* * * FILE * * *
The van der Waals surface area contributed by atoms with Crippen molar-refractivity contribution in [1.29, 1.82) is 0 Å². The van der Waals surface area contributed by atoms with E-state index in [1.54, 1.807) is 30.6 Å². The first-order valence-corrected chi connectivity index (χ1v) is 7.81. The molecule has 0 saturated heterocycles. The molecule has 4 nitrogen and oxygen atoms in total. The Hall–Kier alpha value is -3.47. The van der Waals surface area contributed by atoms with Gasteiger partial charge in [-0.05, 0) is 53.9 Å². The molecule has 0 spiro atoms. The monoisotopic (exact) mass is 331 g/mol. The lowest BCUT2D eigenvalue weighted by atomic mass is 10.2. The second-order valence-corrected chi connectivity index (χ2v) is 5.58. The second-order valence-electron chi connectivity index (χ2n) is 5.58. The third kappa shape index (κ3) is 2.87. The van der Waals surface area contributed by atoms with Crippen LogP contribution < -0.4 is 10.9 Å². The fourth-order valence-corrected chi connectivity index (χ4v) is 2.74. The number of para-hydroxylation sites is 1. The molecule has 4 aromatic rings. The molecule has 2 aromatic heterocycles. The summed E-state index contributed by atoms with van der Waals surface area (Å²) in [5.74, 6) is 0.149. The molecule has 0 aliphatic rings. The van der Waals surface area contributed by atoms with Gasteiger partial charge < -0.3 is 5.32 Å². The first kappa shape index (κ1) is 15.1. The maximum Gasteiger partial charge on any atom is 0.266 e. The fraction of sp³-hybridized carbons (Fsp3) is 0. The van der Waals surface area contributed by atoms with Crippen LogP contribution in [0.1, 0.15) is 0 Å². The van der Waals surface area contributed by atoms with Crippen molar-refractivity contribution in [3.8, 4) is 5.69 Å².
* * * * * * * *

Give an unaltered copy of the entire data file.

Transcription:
The van der Waals surface area contributed by atoms with Crippen molar-refractivity contribution in [1.29, 1.82) is 0 Å². The van der Waals surface area contributed by atoms with E-state index in [1.54, 1.807) is 30.6 Å². The first-order valence-corrected chi connectivity index (χ1v) is 7.81. The molecule has 0 saturated heterocycles. The molecule has 4 nitrogen and oxygen atoms in total. The Hall–Kier alpha value is -3.47. The van der Waals surface area contributed by atoms with Gasteiger partial charge in [-0.05, 0) is 53.9 Å². The molecule has 0 spiro atoms. The monoisotopic (exact) mass is 331 g/mol. The lowest BCUT2D eigenvalue weighted by atomic mass is 10.2. The second-order valence-corrected chi connectivity index (χ2v) is 5.58. The second-order valence-electron chi connectivity index (χ2n) is 5.58. The third kappa shape index (κ3) is 2.87. The van der Waals surface area contributed by atoms with Crippen LogP contribution < -0.4 is 10.9 Å². The fourth-order valence-corrected chi connectivity index (χ4v) is 2.74. The number of para-hydroxylation sites is 1. The molecule has 4 aromatic rings. The molecule has 2 aromatic heterocycles. The summed E-state index contributed by atoms with van der Waals surface area (Å²) in [5.74, 6) is 0.149. The molecule has 0 aliphatic rings. The van der Waals surface area contributed by atoms with Gasteiger partial charge < -0.3 is 5.32 Å². The first kappa shape index (κ1) is 15.1. The maximum Gasteiger partial charge on any atom is 0.266 e. The fraction of sp³-hybridized carbons (Fsp3) is 0. The van der Waals surface area contributed by atoms with Crippen LogP contribution in [0.1, 0.15) is 0 Å². The van der Waals surface area contributed by atoms with Crippen molar-refractivity contribution in [3.8, 4) is 5.69 Å².